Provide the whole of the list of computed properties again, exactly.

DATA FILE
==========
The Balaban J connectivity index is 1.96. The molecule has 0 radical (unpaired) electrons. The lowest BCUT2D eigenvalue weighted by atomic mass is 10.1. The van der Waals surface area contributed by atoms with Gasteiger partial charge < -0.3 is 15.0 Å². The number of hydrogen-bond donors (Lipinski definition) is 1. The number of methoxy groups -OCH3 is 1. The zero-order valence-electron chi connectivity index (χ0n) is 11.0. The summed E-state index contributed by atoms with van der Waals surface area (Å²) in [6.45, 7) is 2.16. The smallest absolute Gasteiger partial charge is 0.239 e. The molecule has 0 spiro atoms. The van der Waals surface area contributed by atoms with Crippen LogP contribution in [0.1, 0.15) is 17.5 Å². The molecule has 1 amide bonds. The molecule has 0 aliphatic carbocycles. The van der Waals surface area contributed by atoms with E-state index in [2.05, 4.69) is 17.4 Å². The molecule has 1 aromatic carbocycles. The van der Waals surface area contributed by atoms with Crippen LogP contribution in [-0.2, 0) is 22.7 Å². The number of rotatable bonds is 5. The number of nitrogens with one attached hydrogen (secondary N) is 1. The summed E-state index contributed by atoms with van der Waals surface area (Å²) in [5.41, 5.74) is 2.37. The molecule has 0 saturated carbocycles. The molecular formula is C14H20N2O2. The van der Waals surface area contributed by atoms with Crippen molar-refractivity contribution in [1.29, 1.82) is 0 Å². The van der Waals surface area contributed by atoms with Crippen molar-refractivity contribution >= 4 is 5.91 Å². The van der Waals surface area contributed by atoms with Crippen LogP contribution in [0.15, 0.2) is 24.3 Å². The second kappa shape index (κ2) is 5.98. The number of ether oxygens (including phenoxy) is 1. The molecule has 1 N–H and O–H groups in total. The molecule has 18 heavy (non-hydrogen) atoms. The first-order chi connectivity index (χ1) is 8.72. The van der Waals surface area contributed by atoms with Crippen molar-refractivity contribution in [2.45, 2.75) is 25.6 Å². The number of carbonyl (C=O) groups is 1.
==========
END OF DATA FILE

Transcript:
The Balaban J connectivity index is 1.96. The molecule has 0 radical (unpaired) electrons. The lowest BCUT2D eigenvalue weighted by atomic mass is 10.1. The van der Waals surface area contributed by atoms with Gasteiger partial charge < -0.3 is 15.0 Å². The number of hydrogen-bond donors (Lipinski definition) is 1. The number of methoxy groups -OCH3 is 1. The zero-order valence-electron chi connectivity index (χ0n) is 11.0. The summed E-state index contributed by atoms with van der Waals surface area (Å²) in [6.45, 7) is 2.16. The smallest absolute Gasteiger partial charge is 0.239 e. The molecule has 0 spiro atoms. The van der Waals surface area contributed by atoms with Crippen LogP contribution in [0.1, 0.15) is 17.5 Å². The molecule has 1 amide bonds. The molecule has 0 aliphatic carbocycles. The van der Waals surface area contributed by atoms with E-state index in [2.05, 4.69) is 17.4 Å². The molecule has 1 aromatic carbocycles. The van der Waals surface area contributed by atoms with Crippen LogP contribution in [-0.2, 0) is 22.7 Å². The number of rotatable bonds is 5. The number of nitrogens with one attached hydrogen (secondary N) is 1. The summed E-state index contributed by atoms with van der Waals surface area (Å²) in [5.41, 5.74) is 2.37. The molecule has 0 saturated carbocycles. The molecular formula is C14H20N2O2. The van der Waals surface area contributed by atoms with Crippen molar-refractivity contribution in [1.29, 1.82) is 0 Å². The van der Waals surface area contributed by atoms with Crippen molar-refractivity contribution >= 4 is 5.91 Å². The van der Waals surface area contributed by atoms with Crippen LogP contribution in [0.15, 0.2) is 24.3 Å². The second kappa shape index (κ2) is 5.98. The number of ether oxygens (including phenoxy) is 1. The molecule has 1 N–H and O–H groups in total. The molecule has 18 heavy (non-hydrogen) atoms. The first-order chi connectivity index (χ1) is 8.72. The van der Waals surface area contributed by atoms with Crippen molar-refractivity contribution in [2.45, 2.75) is 25.6 Å². The number of carbonyl (C=O) groups is 1.